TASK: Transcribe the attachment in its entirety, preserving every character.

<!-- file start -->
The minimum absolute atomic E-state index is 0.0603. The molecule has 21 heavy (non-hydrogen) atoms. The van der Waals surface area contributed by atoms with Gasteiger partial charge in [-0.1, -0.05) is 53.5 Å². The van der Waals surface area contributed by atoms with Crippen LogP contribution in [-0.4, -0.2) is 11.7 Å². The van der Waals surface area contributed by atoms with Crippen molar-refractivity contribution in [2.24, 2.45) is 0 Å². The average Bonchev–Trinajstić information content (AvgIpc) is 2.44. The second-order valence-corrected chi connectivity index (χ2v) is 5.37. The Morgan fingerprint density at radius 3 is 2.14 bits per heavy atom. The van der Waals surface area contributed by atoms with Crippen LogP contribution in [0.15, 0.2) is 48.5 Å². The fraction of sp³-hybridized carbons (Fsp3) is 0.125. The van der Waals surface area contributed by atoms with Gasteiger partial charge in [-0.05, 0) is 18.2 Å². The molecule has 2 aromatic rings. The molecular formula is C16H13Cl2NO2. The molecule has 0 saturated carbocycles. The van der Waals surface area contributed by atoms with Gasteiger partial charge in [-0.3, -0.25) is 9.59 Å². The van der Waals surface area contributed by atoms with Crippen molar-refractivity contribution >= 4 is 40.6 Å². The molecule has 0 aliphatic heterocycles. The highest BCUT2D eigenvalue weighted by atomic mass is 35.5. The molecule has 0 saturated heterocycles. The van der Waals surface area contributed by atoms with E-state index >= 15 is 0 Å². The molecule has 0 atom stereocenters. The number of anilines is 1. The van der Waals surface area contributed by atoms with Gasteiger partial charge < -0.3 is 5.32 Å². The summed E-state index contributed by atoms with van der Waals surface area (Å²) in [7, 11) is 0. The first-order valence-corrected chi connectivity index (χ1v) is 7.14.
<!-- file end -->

The minimum absolute atomic E-state index is 0.0603. The molecule has 21 heavy (non-hydrogen) atoms. The van der Waals surface area contributed by atoms with Gasteiger partial charge in [-0.1, -0.05) is 53.5 Å². The van der Waals surface area contributed by atoms with Crippen LogP contribution in [-0.4, -0.2) is 11.7 Å². The van der Waals surface area contributed by atoms with Crippen molar-refractivity contribution in [2.24, 2.45) is 0 Å². The average Bonchev–Trinajstić information content (AvgIpc) is 2.44. The second-order valence-corrected chi connectivity index (χ2v) is 5.37. The Morgan fingerprint density at radius 3 is 2.14 bits per heavy atom. The van der Waals surface area contributed by atoms with Crippen LogP contribution in [0.15, 0.2) is 48.5 Å². The fraction of sp³-hybridized carbons (Fsp3) is 0.125. The van der Waals surface area contributed by atoms with Gasteiger partial charge in [-0.05, 0) is 18.2 Å². The molecule has 2 aromatic rings. The molecular formula is C16H13Cl2NO2. The molecule has 0 saturated carbocycles. The van der Waals surface area contributed by atoms with Gasteiger partial charge in [-0.3, -0.25) is 9.59 Å². The van der Waals surface area contributed by atoms with Crippen molar-refractivity contribution >= 4 is 40.6 Å². The molecule has 0 aliphatic heterocycles. The highest BCUT2D eigenvalue weighted by atomic mass is 35.5. The molecule has 0 saturated heterocycles. The van der Waals surface area contributed by atoms with E-state index >= 15 is 0 Å². The molecule has 0 atom stereocenters. The number of anilines is 1. The van der Waals surface area contributed by atoms with Gasteiger partial charge < -0.3 is 5.32 Å². The summed E-state index contributed by atoms with van der Waals surface area (Å²) in [7, 11) is 0. The first-order valence-corrected chi connectivity index (χ1v) is 7.14.